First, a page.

Sal Pal Reflects On 25 Years of Sports Coverage
Sal Paolantonio

With no sports in April, I was reflecting back to 25 years ago this month – hey, we’re all in a reflective mood these days, right? In early May 1995, I called my father for advice about a decision that would change my life – whether to leave a union-protected career at the Philadelphia Inquirer to accept a one-year contract from ESPN.

It was a big risk. My wife and I and our 3 daughters were living a happy, comfortable life in a modest 3-bedroom house in Haddon Township. But I also saw the big bills looming on the horizon – college tuition, weddings, you get the picture. And there was the lure of the big stage. Not everybody gets called by the worldwide leader in sports for a national TV gig.

As usual, my dad, Vito, who died eight years ago, got to the point.

“You’re nuts,” he said. “You take it. How many guys named Sal are on national TV? And if you screw it up, you can go back to your old job.”

“Anything else, dad?” I said.

“Yeah,” he said, “Don’t screw it up.”

I often told my students at St. Joseph’s University, when you cover the No. 1 sport for the No. 1 sports network in the country, you’re playing in the big leagues. If you get it wrong, they don’t let you play anymore.

So here’s what I’ve learned:


1. If your mother says she loves you, check it out.

That means exactly what it says. Check the source of your information – especially if it’s someone you trust telling you something you think you already know.

When the 2004 Philadelphia Eagles were headed to the Super Bowl, it was widely reported that wide receiver Terrell Owens, who had suffered a broken leg in the final weeks of the regular season, was going to miss the game. I was not convinced and I ignored the pressure to report an incomplete story.

Eagles Head Coach Andy Reid allowed me to report from inside the team’s facility – up to and including the night before the Big Game in Jacksonville.

When it came time to report that Owens would play in that ill-fated game, ESPN had all the details.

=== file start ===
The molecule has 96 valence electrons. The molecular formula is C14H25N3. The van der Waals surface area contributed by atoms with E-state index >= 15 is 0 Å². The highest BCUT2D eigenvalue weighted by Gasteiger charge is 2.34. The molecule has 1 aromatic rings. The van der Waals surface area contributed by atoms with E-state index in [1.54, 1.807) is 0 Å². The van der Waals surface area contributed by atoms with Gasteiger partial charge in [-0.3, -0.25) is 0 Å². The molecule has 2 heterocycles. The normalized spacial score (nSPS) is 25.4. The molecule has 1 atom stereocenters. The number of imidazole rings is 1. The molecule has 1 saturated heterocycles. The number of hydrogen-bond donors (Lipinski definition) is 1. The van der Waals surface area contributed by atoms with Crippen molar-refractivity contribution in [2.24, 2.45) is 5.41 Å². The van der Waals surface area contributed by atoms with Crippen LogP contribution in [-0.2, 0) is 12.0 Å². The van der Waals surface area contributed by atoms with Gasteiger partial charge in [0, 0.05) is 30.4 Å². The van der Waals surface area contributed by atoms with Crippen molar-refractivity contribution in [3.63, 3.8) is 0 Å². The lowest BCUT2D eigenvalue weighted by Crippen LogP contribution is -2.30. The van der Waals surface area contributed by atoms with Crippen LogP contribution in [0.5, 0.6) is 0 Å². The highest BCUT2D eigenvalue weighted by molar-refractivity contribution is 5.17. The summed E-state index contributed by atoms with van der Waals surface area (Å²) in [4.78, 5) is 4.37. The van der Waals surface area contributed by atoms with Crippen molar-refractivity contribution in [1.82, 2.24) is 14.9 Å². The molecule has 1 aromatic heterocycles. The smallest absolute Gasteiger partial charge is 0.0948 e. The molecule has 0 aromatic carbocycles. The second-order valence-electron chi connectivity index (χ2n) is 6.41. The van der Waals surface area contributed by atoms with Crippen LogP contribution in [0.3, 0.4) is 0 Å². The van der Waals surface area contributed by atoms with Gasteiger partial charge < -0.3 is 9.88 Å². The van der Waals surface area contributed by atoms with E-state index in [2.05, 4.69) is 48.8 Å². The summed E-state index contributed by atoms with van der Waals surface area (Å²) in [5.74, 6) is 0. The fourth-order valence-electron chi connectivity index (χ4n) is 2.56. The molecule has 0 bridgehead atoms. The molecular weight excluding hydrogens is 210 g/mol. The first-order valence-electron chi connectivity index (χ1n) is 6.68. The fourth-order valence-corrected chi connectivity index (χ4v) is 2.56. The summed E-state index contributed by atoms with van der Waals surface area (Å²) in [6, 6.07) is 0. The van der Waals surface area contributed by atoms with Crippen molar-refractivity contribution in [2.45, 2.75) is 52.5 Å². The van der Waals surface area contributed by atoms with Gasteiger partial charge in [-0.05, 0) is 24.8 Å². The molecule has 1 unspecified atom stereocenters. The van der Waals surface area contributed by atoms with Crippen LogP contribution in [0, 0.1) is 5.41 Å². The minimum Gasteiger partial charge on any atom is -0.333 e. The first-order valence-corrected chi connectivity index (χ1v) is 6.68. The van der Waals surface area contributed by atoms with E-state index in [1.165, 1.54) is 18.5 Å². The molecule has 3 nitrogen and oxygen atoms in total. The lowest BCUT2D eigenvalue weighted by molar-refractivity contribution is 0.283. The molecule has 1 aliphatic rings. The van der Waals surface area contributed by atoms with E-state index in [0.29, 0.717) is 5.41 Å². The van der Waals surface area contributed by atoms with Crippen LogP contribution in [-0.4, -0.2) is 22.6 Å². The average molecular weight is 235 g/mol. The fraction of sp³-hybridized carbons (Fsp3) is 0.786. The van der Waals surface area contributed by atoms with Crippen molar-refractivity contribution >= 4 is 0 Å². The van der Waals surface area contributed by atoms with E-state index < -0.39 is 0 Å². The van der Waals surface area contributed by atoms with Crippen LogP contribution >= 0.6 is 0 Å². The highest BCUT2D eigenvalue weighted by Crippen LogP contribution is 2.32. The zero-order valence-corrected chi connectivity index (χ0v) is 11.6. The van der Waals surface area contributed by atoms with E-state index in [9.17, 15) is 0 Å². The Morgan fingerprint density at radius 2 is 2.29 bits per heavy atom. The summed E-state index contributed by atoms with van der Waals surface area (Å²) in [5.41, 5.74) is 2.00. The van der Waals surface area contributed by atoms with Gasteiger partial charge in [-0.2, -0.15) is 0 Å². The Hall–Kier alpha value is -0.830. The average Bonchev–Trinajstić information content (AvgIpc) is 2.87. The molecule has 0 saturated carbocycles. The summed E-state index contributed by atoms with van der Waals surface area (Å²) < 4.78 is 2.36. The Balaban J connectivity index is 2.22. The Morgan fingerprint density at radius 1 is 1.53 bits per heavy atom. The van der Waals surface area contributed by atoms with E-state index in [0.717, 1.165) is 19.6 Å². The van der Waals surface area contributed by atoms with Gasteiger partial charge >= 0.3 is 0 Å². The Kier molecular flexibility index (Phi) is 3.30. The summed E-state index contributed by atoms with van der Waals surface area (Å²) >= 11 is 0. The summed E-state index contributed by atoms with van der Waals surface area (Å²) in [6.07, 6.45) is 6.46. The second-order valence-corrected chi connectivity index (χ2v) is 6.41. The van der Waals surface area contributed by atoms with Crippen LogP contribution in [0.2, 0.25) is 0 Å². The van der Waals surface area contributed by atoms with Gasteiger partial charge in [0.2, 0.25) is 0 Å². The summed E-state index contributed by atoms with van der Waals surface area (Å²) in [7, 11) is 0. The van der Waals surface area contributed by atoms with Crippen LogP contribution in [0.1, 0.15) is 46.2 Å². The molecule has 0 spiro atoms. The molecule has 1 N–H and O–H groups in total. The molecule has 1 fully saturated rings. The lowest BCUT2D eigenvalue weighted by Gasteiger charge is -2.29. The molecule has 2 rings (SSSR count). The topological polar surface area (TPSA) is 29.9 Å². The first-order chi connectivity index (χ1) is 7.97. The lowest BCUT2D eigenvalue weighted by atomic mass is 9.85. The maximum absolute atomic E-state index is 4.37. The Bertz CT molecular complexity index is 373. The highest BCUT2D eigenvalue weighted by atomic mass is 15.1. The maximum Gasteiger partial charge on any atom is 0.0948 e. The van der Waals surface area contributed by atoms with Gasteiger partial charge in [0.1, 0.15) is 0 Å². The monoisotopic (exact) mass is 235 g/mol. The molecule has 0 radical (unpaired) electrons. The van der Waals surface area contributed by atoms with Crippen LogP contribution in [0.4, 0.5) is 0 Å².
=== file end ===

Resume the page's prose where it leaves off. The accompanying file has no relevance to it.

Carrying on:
In Super Bowl XXXIX, Owens had nine catches for 122 yards with a dozen screws holding his broken leg together! If the Eagles had beaten the Patriots, he would have been the Super Bowl MVP.


2. The difference between the amateurs and the professionals is the professionals play hurt.

The most important ability is availability.


3. It’s not enough to aim at the target – you must hit it.

The Eagles won their first Lombardi trophy in 2018 on the wings of the greatest play in pro football history: “The Philly Special.”

The Eagles practiced that play dozens of times. But Trey Burton – passing the ball to quarterback Nick Foles – was not getting it right. Burton was too high. Too low. Sometimes wide. Then too hard.

One day, Doug Pederson just stopped practice. “Toss it like a loaf of bread,” Pederson said.
The rest is glorious football history.


4. You make the little decisions with your head, but the big decisions with your heart.

Sometimes you’ve just got to trust your gut. That’s what Pederson trusted when he called for “Philly Special” – in the Super Bowl, against Bill Belichick, the greatest coach of his generation. The Eagles had no game experience with the play. Pederson pulled the trigger in the ultimate hero-or-goat situation.

Sal Pal and Kansas City Chiefs Coach Andy Reid during Super Bowl LIV

5. Neither infidel nor believer be.

In “Moby Dick,” Herman Melville writes about the redemptive mixture of skepticism and hope. As a reporter, I try to follow this all the time.

In February I covered the Kansas City Chiefs. Like many in the Delaware Valley, I was hoping for the best story – Andy Reid finally getting his first NFL title.

But as a reporter, I had to bring a skeptic’s eye to reveal the whole story. I did a touchy interview with Reid’s son Britt, who for the first time talked about his older brother Garrett, who suffered a drug overdose in 2012.

“We all miss him,” Britt told me. “He would love this. He would have been in heaven right here.”

Andy Reid wasn’t angry about that interview. In fact, I was the only reporter allowed to stay in the team hotel in Miami. The redemptive approach of skepticism and hope.
Melville advocated that approach when America was on the brink of the Civil War. Let’s try it now – sprinkle in a little hope. Might help.


Sal Paolantonio, ESPN National Correspondent, is the longest serving NFL sideline reporter in American TV history. He lives in Moorestown.

April 2020
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